Peter Poplaski's cover for The Spirit Magazine # 30 (Kitchen Sink Press, 1981).
Recommended if You Like is Boing Boing's weekly podcast of Brian Heater's cafe conversations with musicians, cartoonists, writers, and other creative types.
Strange to think, more than twenty years after Maus became the first graphic novel to win a Pulitzer, the concept of comics as academic pursuit still seems foreign. Standing in front of Columbia's collection of bound sequential art, however, the day when comics are widely regarded as some of the finest literature and art available doesn't seem too far off after all. When Ancient and Medieval Collections librarian Karen Green started work at the university, Columbia's comics collection was a scant three titles. Now, thanks to her work, it's an impressive thing to behold.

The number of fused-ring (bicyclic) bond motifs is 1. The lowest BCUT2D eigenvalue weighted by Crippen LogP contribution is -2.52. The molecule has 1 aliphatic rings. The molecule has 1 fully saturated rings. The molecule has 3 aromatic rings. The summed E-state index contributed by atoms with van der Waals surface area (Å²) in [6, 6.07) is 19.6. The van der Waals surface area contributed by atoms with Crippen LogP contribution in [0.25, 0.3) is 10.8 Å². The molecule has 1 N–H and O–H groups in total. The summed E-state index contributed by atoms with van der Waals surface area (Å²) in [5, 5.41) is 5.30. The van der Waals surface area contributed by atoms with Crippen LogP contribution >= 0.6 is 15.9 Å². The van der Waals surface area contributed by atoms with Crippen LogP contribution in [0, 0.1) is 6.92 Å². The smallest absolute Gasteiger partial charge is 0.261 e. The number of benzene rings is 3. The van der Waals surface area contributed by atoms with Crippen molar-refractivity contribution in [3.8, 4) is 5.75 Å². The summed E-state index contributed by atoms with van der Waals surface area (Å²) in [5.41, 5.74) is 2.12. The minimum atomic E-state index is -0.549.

In December, Columbia University’s Rare Book & Manuscript Library acquired the archive of Kitchen Sink Press, which includes over 50,000 letters with cartoonists and "200 linear feet of material including editorial and business files, original art, handwritten letters and drawings."
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